Maths and science are facing a "triple whammy" of pressure on teacher supply due to the government's reforms to the subjects, the chair of an influential panel of MPs will warn today.
Graham Stuart, chairman of the Commons Education Select Committee, is due to praise the coalition's plans to encourage more students to take up science, technology, engineering and maths (STEM) subjects, at a science conference this afternoon.
But he will say that the increase in numbers, along side a raft of other government policies to improve STEM education, will significantly add to pressures in teacher recruitment in the subjects.
"There are...reasons for us to be cautious about how successful the government's drive to recruit more and better STEM teachers will prove to be, " Mr Stuart will tell the SCORE annual conference in London this afternoon.
"Ministers are taking three key steps to strengthen STEM education.
"First, they are encouraging more students to study STEM subjects. Second, they are toughening up the curriculum, making it considerably more demanding.
"And third, they are introducing compulsory maths in post-16 education for those who fail to get a C at GCSE.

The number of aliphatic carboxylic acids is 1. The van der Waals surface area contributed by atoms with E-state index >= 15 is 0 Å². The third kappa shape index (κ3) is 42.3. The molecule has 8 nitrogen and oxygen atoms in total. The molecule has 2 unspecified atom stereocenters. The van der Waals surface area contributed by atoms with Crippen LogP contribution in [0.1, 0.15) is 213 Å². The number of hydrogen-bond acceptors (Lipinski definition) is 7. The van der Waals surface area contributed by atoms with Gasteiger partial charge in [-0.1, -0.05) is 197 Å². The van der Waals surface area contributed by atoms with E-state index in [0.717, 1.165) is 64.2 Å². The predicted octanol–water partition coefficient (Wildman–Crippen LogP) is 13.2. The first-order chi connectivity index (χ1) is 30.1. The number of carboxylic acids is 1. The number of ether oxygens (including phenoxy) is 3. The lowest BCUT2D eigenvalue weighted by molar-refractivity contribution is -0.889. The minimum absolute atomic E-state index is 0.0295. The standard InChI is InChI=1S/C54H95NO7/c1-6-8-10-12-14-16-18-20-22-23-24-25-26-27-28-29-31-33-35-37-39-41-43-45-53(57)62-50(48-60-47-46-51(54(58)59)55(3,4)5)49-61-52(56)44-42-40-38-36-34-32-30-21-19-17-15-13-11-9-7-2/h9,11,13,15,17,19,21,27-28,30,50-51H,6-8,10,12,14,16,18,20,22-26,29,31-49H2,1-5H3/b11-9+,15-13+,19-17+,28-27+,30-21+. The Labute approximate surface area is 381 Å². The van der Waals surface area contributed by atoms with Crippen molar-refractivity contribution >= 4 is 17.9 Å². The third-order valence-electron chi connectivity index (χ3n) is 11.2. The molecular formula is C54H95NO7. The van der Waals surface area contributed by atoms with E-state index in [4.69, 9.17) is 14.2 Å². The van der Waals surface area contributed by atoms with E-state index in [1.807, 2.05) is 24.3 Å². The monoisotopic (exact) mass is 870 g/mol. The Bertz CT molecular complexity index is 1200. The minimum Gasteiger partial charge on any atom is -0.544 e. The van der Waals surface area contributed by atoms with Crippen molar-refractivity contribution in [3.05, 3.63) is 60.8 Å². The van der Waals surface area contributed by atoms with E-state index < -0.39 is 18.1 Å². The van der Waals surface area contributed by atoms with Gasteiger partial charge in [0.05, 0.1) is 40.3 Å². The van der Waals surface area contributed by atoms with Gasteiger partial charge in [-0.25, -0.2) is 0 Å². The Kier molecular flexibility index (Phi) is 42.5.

"These are all laudable steps in their own right. But it seems to me that the government's plan risks creating a triple whammy, which will worsen the pressure on teacher supply in the STEM subjects," he will say.
It is compounded by the fact the economy is recovering, he will add, meaning competition for graduates will be even greater.
Recent figures showed that 72 per cent of physics training places were filled in September 2013 and 90 per cent of maths training places.
Moves to attract people into teaching include offering top science and maths graduates scholarships and bursaries of up to £25,000 to train.
But John Howson, director of Education Data Surveys, said that as the economy recovers, the attraction of generous bursaries will fade: “The problem with offering £25,000 as a bursary is that you need to make sure trainees can earn at least that when they start teaching,” he said.
“The government is going to have to step up a gear. I’ve been saying for some time that we are heading towards a teacher supply crisis unless they do something about it.”
Figures given to the School Teachers’ Review Body by the government show that if all maths lessons were to be taught by specialist maths teachers, an extra 5,500 teachers would be needed.
A Department for Education spokesperson said: "There has never been a better time to be a teacher. We have introduced bursaries and scholarships worth up to £25,000 in subjects like maths and science, and we have ensured heads can pay great teachers more.
"Our changes are working. Vacancy rates are at their lowest since 2005 and the current generation of young teachers is the best ever. More top graduates are coming into teaching than ever before and more are coming from the best universities."